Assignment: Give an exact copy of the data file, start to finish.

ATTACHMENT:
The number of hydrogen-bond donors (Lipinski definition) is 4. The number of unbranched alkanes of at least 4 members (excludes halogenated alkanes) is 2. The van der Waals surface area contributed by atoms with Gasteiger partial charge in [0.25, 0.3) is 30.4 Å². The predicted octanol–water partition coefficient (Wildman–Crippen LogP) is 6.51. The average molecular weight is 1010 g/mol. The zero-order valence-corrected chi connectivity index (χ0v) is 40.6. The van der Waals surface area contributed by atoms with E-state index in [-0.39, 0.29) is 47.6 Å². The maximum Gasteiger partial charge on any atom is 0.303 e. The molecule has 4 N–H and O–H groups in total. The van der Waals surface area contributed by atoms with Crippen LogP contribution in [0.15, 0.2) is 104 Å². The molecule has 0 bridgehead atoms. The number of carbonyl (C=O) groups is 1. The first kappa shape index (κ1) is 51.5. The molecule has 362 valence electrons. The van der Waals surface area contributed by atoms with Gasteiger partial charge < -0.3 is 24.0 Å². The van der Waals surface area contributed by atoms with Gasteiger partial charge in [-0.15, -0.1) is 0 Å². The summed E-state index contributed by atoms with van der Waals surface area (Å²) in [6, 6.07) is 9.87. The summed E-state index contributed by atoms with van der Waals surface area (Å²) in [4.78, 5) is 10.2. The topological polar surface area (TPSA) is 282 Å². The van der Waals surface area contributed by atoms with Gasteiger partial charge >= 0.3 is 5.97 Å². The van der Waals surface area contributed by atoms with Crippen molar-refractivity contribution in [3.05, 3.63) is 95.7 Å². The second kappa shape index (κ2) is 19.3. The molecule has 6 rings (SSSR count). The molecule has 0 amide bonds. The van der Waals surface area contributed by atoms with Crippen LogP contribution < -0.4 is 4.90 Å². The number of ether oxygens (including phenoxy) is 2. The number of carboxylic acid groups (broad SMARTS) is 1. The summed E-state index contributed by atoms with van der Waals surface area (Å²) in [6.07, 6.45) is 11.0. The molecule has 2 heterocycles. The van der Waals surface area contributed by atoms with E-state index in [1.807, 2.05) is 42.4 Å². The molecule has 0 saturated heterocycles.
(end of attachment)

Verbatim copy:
The number of hydrogen-bond donors (Lipinski definition) is 4. The number of unbranched alkanes of at least 4 members (excludes halogenated alkanes) is 2. The van der Waals surface area contributed by atoms with Gasteiger partial charge in [0.25, 0.3) is 30.4 Å². The predicted octanol–water partition coefficient (Wildman–Crippen LogP) is 6.51. The average molecular weight is 1010 g/mol. The zero-order valence-corrected chi connectivity index (χ0v) is 40.6. The van der Waals surface area contributed by atoms with E-state index in [-0.39, 0.29) is 47.6 Å². The maximum Gasteiger partial charge on any atom is 0.303 e. The molecule has 4 N–H and O–H groups in total. The van der Waals surface area contributed by atoms with Crippen LogP contribution in [0.15, 0.2) is 104 Å². The molecule has 0 bridgehead atoms. The number of carbonyl (C=O) groups is 1. The first kappa shape index (κ1) is 51.5. The molecule has 362 valence electrons. The van der Waals surface area contributed by atoms with Gasteiger partial charge < -0.3 is 24.0 Å². The van der Waals surface area contributed by atoms with Gasteiger partial charge in [-0.15, -0.1) is 0 Å². The summed E-state index contributed by atoms with van der Waals surface area (Å²) in [6, 6.07) is 9.87. The summed E-state index contributed by atoms with van der Waals surface area (Å²) in [4.78, 5) is 10.2. The topological polar surface area (TPSA) is 282 Å². The van der Waals surface area contributed by atoms with Gasteiger partial charge >= 0.3 is 5.97 Å². The van der Waals surface area contributed by atoms with Crippen molar-refractivity contribution in [3.05, 3.63) is 95.7 Å². The second kappa shape index (κ2) is 19.3. The molecule has 6 rings (SSSR count). The molecule has 0 amide bonds. The van der Waals surface area contributed by atoms with Crippen LogP contribution < -0.4 is 4.90 Å². The number of ether oxygens (including phenoxy) is 2. The number of carboxylic acid groups (broad SMARTS) is 1. The summed E-state index contributed by atoms with van der Waals surface area (Å²) in [6.07, 6.45) is 11.0. The molecule has 2 heterocycles. The van der Waals surface area contributed by atoms with E-state index in [1.807, 2.05) is 42.4 Å². The molecule has 0 saturated heterocycles.